The sexy, vibrant track is full of little nuggets like thick vocal layers, multiple guitar lines, and a singular trumpet slotted subtly into the outro.

“So, the electric guitars and the trombone, I actually did that after our session. I really wanted electric guitars. I first asked Liz [Elizabeth Stokes] from The Beths. She was in LA and I just recorded here in my studio apartment. Then I went on tour with Muna and they were good with a chunky-sounding electric guitar. So, I also sent it to them, and they played on it too.

“Then I was like; ‘There’s still something missing… well, I can’t play the guitar, but I can make my mouth sound like a guitar.’ You can hear me going like, ‘Wowowow’”, she mimics an electric guitar sound. “I’m playing the guitar with my mouth! The trombone is like a [American] football anthem. You know, like a big band/marching band.

“I also have to give a shout out to Luna Shadows,” Jade continues. “She did all of the textural vocal stuff. We had a vocal recording session and I ended up using the demo vocal for all of her ideas, and all of the engineering for the rest of the vocals. It’s arguably what makes it a pop song. Like laughing and little giggles, that sort of thing?

“Yeah, I guess on face value it might seem like a minimal song, but there’s actually a lot to it,” she chuckles.

The video for Good Taste was created by Aotearoa-based animator Frances Haszard, with the aid of NZ On Air funding.

“There’s a fluidity to her animation that has always appealed to me; it feels weightless. It’s presenting movement in a way that I wish could exist in real life, if real life lacked gravity. So elegant. I think it’s really beautiful! I went to her early on before the song was finished. Handing off something as large as a music video was really nice for me. Everything about it is black, white and grey, but she still made it feel colourful.”

For those that have listened to the repertoire of Chelsea Jade, lyrics are an important aspect of her songs. Carefully constructed lines such as: ‘got gravel embedded in my hands, caught myself falling for a concrete plan’, (Life of the Party, 2018) and ‘vision in mosaic now, feeling like a tantrum shook me down’, (Good Taste) create an emotional clarity. Jade explains how she approaches her writing and how she uses her songs to express her own feelings with more candour.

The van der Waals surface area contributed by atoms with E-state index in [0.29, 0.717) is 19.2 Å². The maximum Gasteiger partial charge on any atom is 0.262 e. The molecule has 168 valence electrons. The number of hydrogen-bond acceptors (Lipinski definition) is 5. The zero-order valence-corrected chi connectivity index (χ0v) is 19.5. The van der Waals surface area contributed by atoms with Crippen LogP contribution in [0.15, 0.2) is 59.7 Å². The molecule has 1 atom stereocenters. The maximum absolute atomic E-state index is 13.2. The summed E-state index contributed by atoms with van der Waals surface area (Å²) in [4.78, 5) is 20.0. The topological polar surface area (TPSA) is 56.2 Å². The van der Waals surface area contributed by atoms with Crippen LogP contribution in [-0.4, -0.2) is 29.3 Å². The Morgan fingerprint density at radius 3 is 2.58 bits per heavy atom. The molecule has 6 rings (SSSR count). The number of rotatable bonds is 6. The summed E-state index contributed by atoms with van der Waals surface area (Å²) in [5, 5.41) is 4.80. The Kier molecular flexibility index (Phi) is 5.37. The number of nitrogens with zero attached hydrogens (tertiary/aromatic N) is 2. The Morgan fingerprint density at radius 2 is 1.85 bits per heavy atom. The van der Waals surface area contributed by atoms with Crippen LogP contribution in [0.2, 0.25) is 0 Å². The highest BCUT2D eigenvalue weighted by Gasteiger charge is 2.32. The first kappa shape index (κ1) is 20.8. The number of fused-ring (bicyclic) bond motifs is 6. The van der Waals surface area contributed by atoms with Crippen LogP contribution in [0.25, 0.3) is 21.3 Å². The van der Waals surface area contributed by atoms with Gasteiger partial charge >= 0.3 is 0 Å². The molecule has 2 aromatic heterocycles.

“You know, it’s not necessarily in my nature to be the most direct thinker,” she smiles. “I feel like I always take the long way around. I think of writing pop songs as an attempt at being more direct. Inevitably, combined with my nature they become a little more abstract. Honestly, sometimes I think it’s a good discomfort when I feel that way. I remember playing a song to my friend and feeling like I should be hiding physically because it was revealing something about me or whatever.

“I think it’s good if I can feel that discomfort and not have anyone else feel discomfort, that’s probably striking a good balance. I don’t have any vendettas when I’m writing. We’re just trying to understand the situation. I think Good Taste is an interesting example of that. To me, it’s probably the most direct singular type of experience writing I’ve ever done. When I talk about it, I feel a little bit naughty or something.

“There’s the fear of overwriting or like, being too cerebral, that’s something that I think about a lot. Like, how can I maintain my writing style and be, you know, as emotional as I am cerebral?”

With past endeavours like Teacups and her first solo project as Watercolours, which earned her a Critics’ Choice Award in 2012, Chelsea Jade has established herself as an unstoppable creative force. Constantly working, she has written with the likes of The Chainsmokers and Wet and opened for fellow Kiwi soloist Lorde. Now signed to Carpark Records, with a plethora of experience and insight into the industry, Jade has clarity about who she is as an artist.

“It’s funny, I think I would consider now reinvention [as] not my priority at all. I think that there was a touch of fear in doing it at all in the first place. I think now my mind just wants ways to categorise things so that I can contain them and then fully understand everything that’s in there. Being worried that it’s perceived as being cohesive or whatever. I started to understand about myself that I am a through-line. Having my own name is just an acknowledgement that the process will eventuate as something because I’m the one that’s working on it. I really reject the ‘era’ thing. I think that a lot of artists I know, we’re just always working and always making and always rolling on, and I just want my whole life to be a body of work.

“You know, it’s fun to be embarrassing. It is. In fact, it’s better to be embarrassing. Just as long as you commit to what you’re doing. People never get the best things off the bat. They always need time. So just honour your own vision.”